An International Standard : OECD Due Diligence Guidance for Responsible Mineral Supply Chains
As the leading international standard, the OECD Due Diligence Guidance for Responsible Mineral Supply Chains is referenced in a range of international declarations, regulations and initiatives.
The Mosi-oa-Tunya Declaration (FR), adopted on 13 September 2018 at the International Conference on Artisanal and Small-scale Mining and Quarrying (ASM18), called on the national, regional and international private sector to ensure production and sourcing practices do not contribute to adverse human rights or conflict and its financing, through the implementation of instruments such as the OECD Due Diligence Guidance in all mineral supply chains. Approved by five-hundred and forty-seven delegates, representing 72 nations assembled in Livingstone, Zambia, the 'Mosi' Declaration uses the traditional name of Victoria Falls and builds on earlier ASM conference declarations from Harare (1993), Washington (1996), and Yaoundé (2002).
In May 2017, the European Union adopted Regulation (EU) 2017/821. The Regulation lays down supply chain due diligence obligations for Union importers of tin, tantalum and tungsten, their ores, and gold originating from conflict-affected and high-risk areas in accordance with the 5 steps of the OECD Guidance. The EU Regulation will enter into force in January 2021.
The Chinese Due Diligence Guidelines for Responsible Mineral Supply Chains, based on the OECD Guidance, were adopted in December 2015 at a workshop in Beijing. The Guidelines are designed to align Chinese company due diligence with international standards and allow for mutual recognition with existing international initiatives and legislations.
In 2012, the US Securities and Exchange Commission recognised the OECD Guidance as an international framework for due diligence measures undertaken by companies that are required to file a conflict minerals report under the final rule implementing section 1502 of the Dodd-Frank legislation. The US Department of State endorses the Guidance and encourages companies to draw upon it as they establish their due diligence practices.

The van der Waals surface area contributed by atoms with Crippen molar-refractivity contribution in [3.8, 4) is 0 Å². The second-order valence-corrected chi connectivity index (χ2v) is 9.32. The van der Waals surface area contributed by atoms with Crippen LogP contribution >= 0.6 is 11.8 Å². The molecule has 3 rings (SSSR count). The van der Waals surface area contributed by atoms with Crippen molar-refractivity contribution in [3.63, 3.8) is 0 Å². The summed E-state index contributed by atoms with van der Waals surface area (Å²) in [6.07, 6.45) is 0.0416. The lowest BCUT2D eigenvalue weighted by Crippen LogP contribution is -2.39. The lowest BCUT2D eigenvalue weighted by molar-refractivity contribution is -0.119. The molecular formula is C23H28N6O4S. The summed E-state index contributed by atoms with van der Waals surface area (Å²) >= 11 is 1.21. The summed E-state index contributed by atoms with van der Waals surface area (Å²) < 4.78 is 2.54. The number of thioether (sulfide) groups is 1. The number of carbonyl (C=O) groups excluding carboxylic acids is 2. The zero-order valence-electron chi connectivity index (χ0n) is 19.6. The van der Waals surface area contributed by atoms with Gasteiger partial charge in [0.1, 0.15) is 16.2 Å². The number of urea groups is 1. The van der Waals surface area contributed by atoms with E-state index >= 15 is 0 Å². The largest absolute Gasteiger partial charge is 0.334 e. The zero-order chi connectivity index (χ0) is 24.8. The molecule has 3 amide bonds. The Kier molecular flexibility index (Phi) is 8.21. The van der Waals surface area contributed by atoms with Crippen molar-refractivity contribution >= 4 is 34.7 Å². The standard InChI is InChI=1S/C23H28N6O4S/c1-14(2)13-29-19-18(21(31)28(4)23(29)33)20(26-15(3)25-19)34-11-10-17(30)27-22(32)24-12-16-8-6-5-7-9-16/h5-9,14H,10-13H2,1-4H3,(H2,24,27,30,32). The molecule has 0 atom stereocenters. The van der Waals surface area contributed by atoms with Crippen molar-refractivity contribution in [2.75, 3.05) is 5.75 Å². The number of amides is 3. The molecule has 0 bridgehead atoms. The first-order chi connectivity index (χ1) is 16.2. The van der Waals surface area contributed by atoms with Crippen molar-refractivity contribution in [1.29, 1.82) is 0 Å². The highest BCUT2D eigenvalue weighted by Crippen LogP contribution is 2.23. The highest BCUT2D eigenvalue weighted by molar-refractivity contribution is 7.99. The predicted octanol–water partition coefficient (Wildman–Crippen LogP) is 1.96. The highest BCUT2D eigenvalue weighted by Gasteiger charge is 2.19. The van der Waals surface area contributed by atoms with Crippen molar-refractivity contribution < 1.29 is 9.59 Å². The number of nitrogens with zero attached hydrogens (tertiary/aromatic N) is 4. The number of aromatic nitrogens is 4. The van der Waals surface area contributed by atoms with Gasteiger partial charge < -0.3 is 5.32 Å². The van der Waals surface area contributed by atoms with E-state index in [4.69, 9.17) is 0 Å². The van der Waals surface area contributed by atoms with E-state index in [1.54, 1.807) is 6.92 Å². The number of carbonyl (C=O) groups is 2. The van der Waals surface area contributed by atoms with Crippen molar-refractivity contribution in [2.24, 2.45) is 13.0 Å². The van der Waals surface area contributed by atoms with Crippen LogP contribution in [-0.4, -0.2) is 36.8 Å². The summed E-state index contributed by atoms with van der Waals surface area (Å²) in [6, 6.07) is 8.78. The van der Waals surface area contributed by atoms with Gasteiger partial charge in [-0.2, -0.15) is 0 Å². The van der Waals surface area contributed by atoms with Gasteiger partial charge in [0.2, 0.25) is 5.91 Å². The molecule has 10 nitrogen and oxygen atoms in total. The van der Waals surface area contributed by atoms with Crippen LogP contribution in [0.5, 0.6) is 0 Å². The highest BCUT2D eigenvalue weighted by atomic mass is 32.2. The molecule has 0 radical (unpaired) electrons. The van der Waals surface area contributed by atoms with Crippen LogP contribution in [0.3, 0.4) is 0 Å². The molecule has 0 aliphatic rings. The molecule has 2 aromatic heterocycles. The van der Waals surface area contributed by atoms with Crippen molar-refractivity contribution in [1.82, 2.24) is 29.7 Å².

The Lusaka Declaration signed by 11 Heads of State of the International Conference on the Great Lakes Region (ICGLR) in December 2010 states the processes and standards of the OECD Due Diligence Guidance will be integrated into the six tools of the Regional Initiative against the Illegal Exploitation of Natural Resources. The governments of Burundi, the Democratic Republic of Congo, and Rwanda have integrated it into their legal frameworks.
The United Nations Security Council resolution 1952 (2010) supports taking forward the due diligence recommendations contained in the UN Group of Experts on the Democratic Republic of the Congo final report, which endorses and relies on the OECD Guidance. Numerous United Nations Security Council resolutions on the Democratic Republic of Congo – 2389(2017), 2360(2017), 2339(2017), 2293(2016), 2262(2016), 2198(2015), 2136(2014) 2078(2012) and 2021(2011) – and on Cote d’Ivoire - 2219 (2015), 2153 (2014), 2101 (2013) cite the OECD Guidance and encourage all States, particularly those in the region, to continue to raise awareness of the due diligence guidelines, and to stakeholders in the supply chain to exercise due diligence.
Industry programmes based on the Guidance
Although individual companies bear the primary responsibility for implementation of due diligence, industry actors have developed a series of programmes specifically focusing on the smelting / refining stage, which has been identified by relevant stakeholders as the ‘choke point’ of 3TG supply chains. Five of the leading programmes have been assessed for their alignment with the Guidance and are currently undergoing revisions based on the recommendations of the assessment. These programmes together account for over 90% of gold refining, 95% of tantalum and 85% of tin production.
|For more information contact: Hannah Koep-Andrieu|